This section is from the book "The Gardener V3", by William Thomson. Also available from Amazon: The New Organic Grower: A Master's Manual of Tools and Techniques for the Home and Market Gardener.
Though limited to only two or three species, and even these regarded by some botanists as specifically identical, this genus is remarkably rich in distinct and useful varieties - many of them possessing in such a high degree those qualities so desirable in out-door decorative shrubs, that they form a prominent feature in almost every ornamental plantation.
It has a wide geographical distribution, the various forms being found more or less abundantly over North America, the temperate parts of Asia, and most of the countries of Europe, generally at high elevations, frequently extending to 4000 feet above the sea-level, but thriving best in sheltered valleys, where they attain the dimensions of large timber-trees.
The wood, which from its strength and elasticity was extensively employed by our ancestors before the invention of gunpowder in making bows, is now highly valued for artistic cabinet-work, turning, and carving. It is of a beautiful brownish-red colour, sometimes nearly white, frequently veined, very hard, close-grained, and susceptible of receiving a high polish.
All the sorts are of slow growth, particularly after the first few years, or after they attain heights of from 15 to 20 feet - their tendency then being to increase in breadth rather than in height.
Few shrubs are less fastidious in regard to soils and situations; and handsome specimens are to be found in every district of the country, growing and thriving in almost every variety of soil. There is no doubt, however, that they prefer a deep rich loam, with a subsoil cool and moist, and a situation moderately sheltered and shady rather than exposed to the full rays of the sun. They are, indeed, among the few evergreens that succeed well in the shade of high trees, not only growing well in such circumstances, but developing the peculiar dark glossy green of their foliage to the greatest perfection.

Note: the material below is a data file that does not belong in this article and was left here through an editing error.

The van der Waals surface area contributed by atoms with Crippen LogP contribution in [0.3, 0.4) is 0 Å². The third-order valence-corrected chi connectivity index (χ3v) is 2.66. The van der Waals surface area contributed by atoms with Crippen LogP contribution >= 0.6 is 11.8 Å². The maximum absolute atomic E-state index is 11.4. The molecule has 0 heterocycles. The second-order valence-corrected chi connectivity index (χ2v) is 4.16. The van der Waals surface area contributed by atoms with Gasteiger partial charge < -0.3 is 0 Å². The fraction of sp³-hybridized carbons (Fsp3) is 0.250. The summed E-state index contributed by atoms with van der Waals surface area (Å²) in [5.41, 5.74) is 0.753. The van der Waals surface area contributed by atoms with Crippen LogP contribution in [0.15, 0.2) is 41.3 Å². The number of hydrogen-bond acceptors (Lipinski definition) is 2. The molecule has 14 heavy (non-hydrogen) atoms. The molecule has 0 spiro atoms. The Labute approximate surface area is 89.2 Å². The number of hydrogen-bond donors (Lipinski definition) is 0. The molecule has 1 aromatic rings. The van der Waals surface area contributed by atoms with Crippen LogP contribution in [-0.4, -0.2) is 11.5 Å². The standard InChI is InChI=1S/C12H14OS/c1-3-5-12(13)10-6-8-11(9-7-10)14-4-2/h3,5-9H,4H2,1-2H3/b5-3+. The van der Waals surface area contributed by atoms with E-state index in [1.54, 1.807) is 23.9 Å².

The European form of the genus is indigenous to Britain, and also found abundantly on most of the great mountain-ranges of the Continent, including the Alps, the Apennines, the Pyrenees, and the Caucasus, at elevations of from 1000 to 4000 feet.
This shrub or small tree, even when at full maturity, rarely exceeds 30 or 40 feet in height, with a trunk remarkably thick in proportion to its length, in some instances exceeding 50 feet in circumference at the base, the long spreading branches so abundant, and so densely clothed with branchlets and foliage in isolated specimens, that the stem is completely covered from the ground upwards.
Though cultivated in British gardens and pleasure-grounds, in churchyards and cemeteries, from time immemorial, this grand evergreen is still as popular as ever - indispensable among ornamental plants, occupying a place peculiarly its own, and forming the most effective contrast with most other shrubs, whether in groups or as single specimens; while the deep sombre green of its foliage and its stiff formal aspect suggest to every mind its singular appropriateness as an adornment to the resting-place of the dead. A popular writer, himself now reposing under " the yew-tree's shade," aptly says, " For the decoration of places of burial it is well adapted, from the deep and perpetual verdure of its foliage, which, conjointly with its great longevity, may be considered as emblematical of immortality".